Photo: David Cooper.
When it comes to live theatre, some of the nicest surprises come in the smallest of packages.
This year’s Shaw Festival lunchtime presentation is an absolute gem — a 105-year-old playlet from Peter Pan creator J.M. Barrie who reveals himself here as a sympathetic advocate of women’s rights.
This funny and provocative one-actor, The Twelve-Pound Look by name, is not overtly political, but it was written at a time when Britain’s suffragettes were actively campaigning for a woman’s right to vote. And the suffrage movement has clear parallels to the play’s preoccupations — the right of a woman to think and behave independently and to be an equal partner in a relationship.
One of the joys of Lezlie Wade’s lively and observant production at the Court House Theatre is the dexterity with which it honours the play’s main intent — which was to give the needle to the kind of male chauvinism that was so smugly entrenched in the upper-class Edwardian England of the day.
So we have Patrick Galligan portraying the soon-to-be-knighted Harry Sims with a strutting, self-absorbed sense of entitlement — treating his trophy wife, an excellent Kate Besworth, with self-satisfied condescension and the expectation that she will always respond to him with the fawning subservience he deserves.
What sends the future Sir Harry’s world topsy-turvy is his decision to hire a typist to deal with all the letters of congratulation that have been flowing into his home. However — horror of horrors — she turns out to be the former wife who had walked out on him years before. Moya O’Connell portrays his ex, Kate by name, with a maddening self-assurance that rattles him even more as he is confronted with a phenomenon alien to his sensibility — the phenomenon of a woman capable of being her own person.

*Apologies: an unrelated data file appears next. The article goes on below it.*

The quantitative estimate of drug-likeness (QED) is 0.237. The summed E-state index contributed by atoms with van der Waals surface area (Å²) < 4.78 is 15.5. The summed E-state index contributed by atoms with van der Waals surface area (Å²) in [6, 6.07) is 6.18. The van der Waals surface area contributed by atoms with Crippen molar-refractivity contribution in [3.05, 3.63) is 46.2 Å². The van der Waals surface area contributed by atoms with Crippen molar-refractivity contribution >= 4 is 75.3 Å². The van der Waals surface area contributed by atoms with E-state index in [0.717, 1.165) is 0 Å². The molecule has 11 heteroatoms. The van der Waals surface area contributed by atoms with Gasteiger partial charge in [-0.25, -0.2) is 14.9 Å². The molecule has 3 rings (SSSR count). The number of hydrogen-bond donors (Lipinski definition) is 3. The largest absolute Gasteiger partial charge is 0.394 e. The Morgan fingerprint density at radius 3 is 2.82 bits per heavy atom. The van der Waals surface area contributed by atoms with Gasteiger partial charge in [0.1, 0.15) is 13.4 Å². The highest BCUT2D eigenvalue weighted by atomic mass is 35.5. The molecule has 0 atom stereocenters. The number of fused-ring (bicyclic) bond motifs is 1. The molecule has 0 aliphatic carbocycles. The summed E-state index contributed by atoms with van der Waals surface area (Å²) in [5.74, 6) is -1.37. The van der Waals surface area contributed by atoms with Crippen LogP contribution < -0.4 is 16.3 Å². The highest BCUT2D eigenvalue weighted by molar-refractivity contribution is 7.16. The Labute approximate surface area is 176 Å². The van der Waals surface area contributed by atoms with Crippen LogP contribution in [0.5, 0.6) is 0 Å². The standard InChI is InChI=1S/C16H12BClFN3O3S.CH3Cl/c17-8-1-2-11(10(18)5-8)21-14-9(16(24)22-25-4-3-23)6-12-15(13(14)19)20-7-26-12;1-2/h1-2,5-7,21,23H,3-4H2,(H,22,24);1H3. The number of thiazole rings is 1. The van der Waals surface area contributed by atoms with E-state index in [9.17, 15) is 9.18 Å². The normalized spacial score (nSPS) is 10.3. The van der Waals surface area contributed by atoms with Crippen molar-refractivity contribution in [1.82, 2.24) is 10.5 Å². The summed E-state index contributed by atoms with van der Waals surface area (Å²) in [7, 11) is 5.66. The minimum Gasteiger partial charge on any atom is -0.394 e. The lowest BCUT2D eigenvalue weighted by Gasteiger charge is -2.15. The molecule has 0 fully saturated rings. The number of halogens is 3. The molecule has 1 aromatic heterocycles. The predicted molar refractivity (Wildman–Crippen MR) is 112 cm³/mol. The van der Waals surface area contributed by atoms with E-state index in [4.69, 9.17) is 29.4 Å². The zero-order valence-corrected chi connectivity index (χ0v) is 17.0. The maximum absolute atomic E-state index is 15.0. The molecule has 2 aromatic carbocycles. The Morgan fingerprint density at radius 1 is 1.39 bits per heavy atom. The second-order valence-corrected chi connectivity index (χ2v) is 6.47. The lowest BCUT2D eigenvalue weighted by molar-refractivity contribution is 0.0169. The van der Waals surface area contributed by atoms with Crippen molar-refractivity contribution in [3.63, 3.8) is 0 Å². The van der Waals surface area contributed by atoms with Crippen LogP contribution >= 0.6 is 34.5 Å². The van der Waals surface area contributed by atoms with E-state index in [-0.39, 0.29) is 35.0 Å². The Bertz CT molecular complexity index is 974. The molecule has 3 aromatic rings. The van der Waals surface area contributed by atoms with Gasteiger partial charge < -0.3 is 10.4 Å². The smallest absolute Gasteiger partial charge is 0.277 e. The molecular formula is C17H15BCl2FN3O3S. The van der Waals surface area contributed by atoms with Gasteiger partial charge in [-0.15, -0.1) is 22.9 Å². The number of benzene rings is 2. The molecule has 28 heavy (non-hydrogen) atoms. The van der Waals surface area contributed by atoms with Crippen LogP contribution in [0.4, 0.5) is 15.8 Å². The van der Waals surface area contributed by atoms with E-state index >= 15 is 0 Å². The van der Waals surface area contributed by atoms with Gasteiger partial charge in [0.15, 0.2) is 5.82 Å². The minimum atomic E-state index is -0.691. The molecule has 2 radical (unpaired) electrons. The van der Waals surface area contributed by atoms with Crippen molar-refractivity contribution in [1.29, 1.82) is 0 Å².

The ensuing confrontation, in which Kate finally explains to Harry her reasons for leaving him, is a study in contrasts. There’s O’Connell’s Kate, calmly but firmly demolishing her former spouse’s assumptions. And there’s Galligan’s Sir Harry, almost pitiable in his sputtering lack of comprehension.
There are tinges of Nora in Ibsen’s sombre Doll’s House here, but Barrie was able to leaven his biting social observation with a comic awareness of the frequent ridiculousness of human behaviour. Sir Harry may assume that his is a world of upholstered certainties — an assumption reinforced by designer William Schmuck’s decision to give him a study whose traditionalism is in gleaming harmony with his own sensibility — but these certainties are disintegrating by the end of the play.
Questions pertaining to women’s place in society are the driving force in all three plays featured in the festival’s late June round of openings. Caryl Churchill’s Top Girls and Bernard Shaw’s Pygmalion are known commodities. J.M. Barrie’s almost forgotten playlet is the dark horse — and it’s a delightful surprise.
(The Twelve-Pound Look runs to Sept. 12. Ticket information at 1800 511 SHAW or shawfest.com)